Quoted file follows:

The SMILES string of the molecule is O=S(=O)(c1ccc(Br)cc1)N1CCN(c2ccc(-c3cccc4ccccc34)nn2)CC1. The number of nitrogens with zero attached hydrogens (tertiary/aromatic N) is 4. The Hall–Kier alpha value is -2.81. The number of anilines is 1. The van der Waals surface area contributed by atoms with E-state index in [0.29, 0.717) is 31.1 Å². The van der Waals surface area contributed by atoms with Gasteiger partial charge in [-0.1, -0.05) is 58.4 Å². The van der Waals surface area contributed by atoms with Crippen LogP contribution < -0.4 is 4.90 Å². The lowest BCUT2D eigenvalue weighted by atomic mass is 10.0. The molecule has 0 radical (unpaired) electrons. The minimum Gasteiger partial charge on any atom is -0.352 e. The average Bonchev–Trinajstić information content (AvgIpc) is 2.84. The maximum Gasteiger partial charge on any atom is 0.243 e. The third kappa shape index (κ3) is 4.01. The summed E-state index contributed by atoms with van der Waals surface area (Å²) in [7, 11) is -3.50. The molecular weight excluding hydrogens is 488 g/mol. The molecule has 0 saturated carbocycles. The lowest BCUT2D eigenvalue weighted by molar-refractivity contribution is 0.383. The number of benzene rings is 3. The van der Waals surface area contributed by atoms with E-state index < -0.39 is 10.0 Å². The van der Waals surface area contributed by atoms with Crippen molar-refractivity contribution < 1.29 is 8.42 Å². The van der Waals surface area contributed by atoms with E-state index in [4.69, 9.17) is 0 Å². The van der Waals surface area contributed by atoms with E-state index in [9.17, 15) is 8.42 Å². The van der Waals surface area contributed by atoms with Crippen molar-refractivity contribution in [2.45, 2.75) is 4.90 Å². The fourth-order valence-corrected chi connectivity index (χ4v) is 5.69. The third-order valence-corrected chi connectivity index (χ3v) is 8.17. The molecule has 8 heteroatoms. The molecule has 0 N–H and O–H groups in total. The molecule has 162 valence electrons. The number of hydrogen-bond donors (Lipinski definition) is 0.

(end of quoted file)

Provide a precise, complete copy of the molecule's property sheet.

The SMILES string of the molecule is O=S(=O)(c1ccc(Br)cc1)N1CCN(c2ccc(-c3cccc4ccccc34)nn2)CC1. The number of nitrogens with zero attached hydrogens (tertiary/aromatic N) is 4. The Hall–Kier alpha value is -2.81. The number of anilines is 1. The van der Waals surface area contributed by atoms with E-state index in [0.29, 0.717) is 31.1 Å². The van der Waals surface area contributed by atoms with Gasteiger partial charge in [-0.1, -0.05) is 58.4 Å². The van der Waals surface area contributed by atoms with Crippen LogP contribution < -0.4 is 4.90 Å². The lowest BCUT2D eigenvalue weighted by atomic mass is 10.0. The molecule has 0 radical (unpaired) electrons. The minimum Gasteiger partial charge on any atom is -0.352 e. The average Bonchev–Trinajstić information content (AvgIpc) is 2.84. The maximum Gasteiger partial charge on any atom is 0.243 e. The third kappa shape index (κ3) is 4.01. The summed E-state index contributed by atoms with van der Waals surface area (Å²) in [7, 11) is -3.50. The molecular weight excluding hydrogens is 488 g/mol. The molecule has 0 saturated carbocycles. The lowest BCUT2D eigenvalue weighted by molar-refractivity contribution is 0.383. The number of benzene rings is 3. The van der Waals surface area contributed by atoms with E-state index < -0.39 is 10.0 Å². The van der Waals surface area contributed by atoms with Crippen molar-refractivity contribution < 1.29 is 8.42 Å². The van der Waals surface area contributed by atoms with E-state index in [4.69, 9.17) is 0 Å². The van der Waals surface area contributed by atoms with E-state index in [9.17, 15) is 8.42 Å². The van der Waals surface area contributed by atoms with Crippen molar-refractivity contribution in [2.45, 2.75) is 4.90 Å². The fourth-order valence-corrected chi connectivity index (χ4v) is 5.69. The third-order valence-corrected chi connectivity index (χ3v) is 8.17. The molecule has 8 heteroatoms. The molecule has 0 N–H and O–H groups in total. The molecule has 162 valence electrons. The number of hydrogen-bond donors (Lipinski definition) is 0.